Larry Abrams builds libraries.
But Abrams, who lives on the west side of Cherry Hill near Carusi Middle School, doesn't deal in bricks, shelving or architectural drawings.
The implements used in Abrams' library building are decorated trash bins, cardboard boxes and — his greatest tool of all — the used children's books he gives away, primarily to South Jersey and Philadelphia teachers, who in turn hand them over to typically lower-income students to add to their home libraries.
How substantial are those libraries? In about four years of operation, his 501(c)(3) nonprofit BookSmiles has distributed more than 500,000 "gently used" or new books to schoolkids in the region.
"It's just our joy to irrigate book deserts in South Jersey and Philadelphia," Abrams, who blends marketing savvy and an entrepreneurial spirit for his nonprofit, told 70and73.com in a recent interview.
Abrams, who noted BookSmiles targets schools with large student populations eligible for free or reduced-price meals, said a low-income family's budget often doesn't include trips to the bookstore to stock a child's library.
"I decided that there had to be something done about book inequity," said Abrams, a high school English teacher in the Lindenwold School District. "We want every child to have their own home library of at least 50 books," Abrams said.
In late April, Abrams was named as an honoree for the 25th anniversary of the Russell Berrie Foundation's "Making a Difference Award," which is managed by Ramapo College of New Jersey in Bergen County. The virtual award ceremony will be held May 7.
Abrams will receive a $7,500 award for his work as a champion of literacy by ensuring "underserved children have their personal library at home to help develop good literacy skills," according to the award announcement.
Teachers from across the region show up at BookSmiles' warehouse on Old Cuthbert Road in Cherry Hill to select books for their students, and many leave with bags and bags of the free books. A teacher makes a $25-a-year donation to register and become a "literacy warrior" with the organization.
One Edgewater Park middle-school teacher shared an anecdote about the joy of free children's books on the BookSmiles website. She wrote of finding a copy of the novel "The Outsiders" in Spanish: "My students clamored over to the bags, wanting to pick. One of most-quiet students immediately found that book and said 'This is in Spanish. I can read this with my mom. She doesn't read English.' I told her that I picked it up with her in mind and she could take it home. She was excited and said 'I can read with my Mom now!' "
Abrams, a Cherry Hill resident since 1998, at the beginning of his career taught in Moorestown schools, where building a child's home library was a given for most affluent families. Since 2004, he has taught at Lindenwold High School and came to realize home libraries are beyond the reach of many lower-income families, he said.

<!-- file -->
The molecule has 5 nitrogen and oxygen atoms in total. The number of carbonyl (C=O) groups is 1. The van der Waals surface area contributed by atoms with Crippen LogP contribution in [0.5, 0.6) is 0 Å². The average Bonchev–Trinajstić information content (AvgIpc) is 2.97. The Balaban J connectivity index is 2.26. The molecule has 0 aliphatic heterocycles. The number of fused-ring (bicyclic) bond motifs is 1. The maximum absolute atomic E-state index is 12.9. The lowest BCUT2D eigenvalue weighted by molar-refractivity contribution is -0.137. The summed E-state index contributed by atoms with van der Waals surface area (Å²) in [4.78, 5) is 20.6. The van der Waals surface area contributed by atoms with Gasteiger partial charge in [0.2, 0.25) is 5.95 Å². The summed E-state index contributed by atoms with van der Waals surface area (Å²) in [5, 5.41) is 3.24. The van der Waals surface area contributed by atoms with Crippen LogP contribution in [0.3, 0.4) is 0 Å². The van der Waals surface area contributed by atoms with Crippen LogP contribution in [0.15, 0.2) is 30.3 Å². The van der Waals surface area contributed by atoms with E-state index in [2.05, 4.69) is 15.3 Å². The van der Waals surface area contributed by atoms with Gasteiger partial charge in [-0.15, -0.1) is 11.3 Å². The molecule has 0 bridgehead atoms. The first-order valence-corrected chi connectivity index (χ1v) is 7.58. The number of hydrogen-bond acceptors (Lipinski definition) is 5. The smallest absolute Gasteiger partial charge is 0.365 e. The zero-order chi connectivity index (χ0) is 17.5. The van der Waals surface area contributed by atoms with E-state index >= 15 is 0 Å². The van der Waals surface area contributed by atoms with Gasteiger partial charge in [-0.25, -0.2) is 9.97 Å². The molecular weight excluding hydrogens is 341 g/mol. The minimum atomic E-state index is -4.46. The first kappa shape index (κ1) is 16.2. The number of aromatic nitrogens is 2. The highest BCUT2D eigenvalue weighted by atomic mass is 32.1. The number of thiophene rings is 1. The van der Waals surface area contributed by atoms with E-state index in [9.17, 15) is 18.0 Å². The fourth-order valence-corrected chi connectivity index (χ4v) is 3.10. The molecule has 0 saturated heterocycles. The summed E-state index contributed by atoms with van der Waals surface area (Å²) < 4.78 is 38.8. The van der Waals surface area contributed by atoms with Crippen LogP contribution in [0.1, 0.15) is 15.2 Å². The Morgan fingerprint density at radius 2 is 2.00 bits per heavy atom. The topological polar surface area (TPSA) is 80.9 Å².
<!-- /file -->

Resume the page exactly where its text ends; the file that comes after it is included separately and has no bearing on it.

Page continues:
"Wouldn’t it be cool to give the kids I teach all of these wonderful books that affluent kids had," Abrams said he remembers thinking.
From that thought, BookSmiles was born and the used book collection and distribution nonprofit outgrew the classroom, then the family garage, then the rented 10-by-10 storage unit and now the 1,000-square-foot warehouse space on Old Cuthbert Road. When the lease is up, Abrams expects BookSmiles to move to 3,500 square feet of space — enabling the nonprofit to distribute about 1 million books a year.
Besides the donations from participating teachers, BookSmiles also has been supported by Townsend Press, an educational publisher in West Berlin, and contributions from community members. The nonprofit's only paid staff member is Karen Hamilton, the part-time program coordinator, Abrams said.
About half of BookSmiles' books are collected through about 45 oversized "collector bins," which are hand-painted trash receptacles scattered across the region. Volunteers empty the bins and transport the books to the warehouse, Abrams explained. Book drives, and help from the Barnes & Noble bookstore chain and publisher Houghton Mifflin Harcourt, also have added to the half-million books collected, he said.
BookSmiles' latest partnership is with the Food Bank of South Jersey, which in February began collecting and distributing books for the literacy nonprofit.
Not every book is donated. At times, BookSmiles must shop, Abrams said. Hard-to-get donated books include those in Spanish and ones featuring diverse characters of different races and lifestyles, he said, adding it's "really important to kids" to see their cultures and ethnicity represented in some of the books they read.
"The teachers are the ones who know their children really, really well," Abrams said. Teachers hand-pick their books on Wednesdays and Sundays, when the warehouse looks like a cross between a used book store and an all-you-can-eat buffet, he added.
Organizations similar to BookSmiles operate in other areas of the country. Bernie's Book Bank operates in the Chicago suburb of Lake Bluff, Illinois and the Bridge of Books Foundation is in Rumson, Monmouth County. Abrams said there are other examples in the Cleveland area, Maryland and on Long Island.
Donate your children's and adult books at the Book Bank, 1879 Old Cuthbert Road #33 in Cherry Hill. The warehouse is down the road from the Cherry Hill Health & Racquet Club.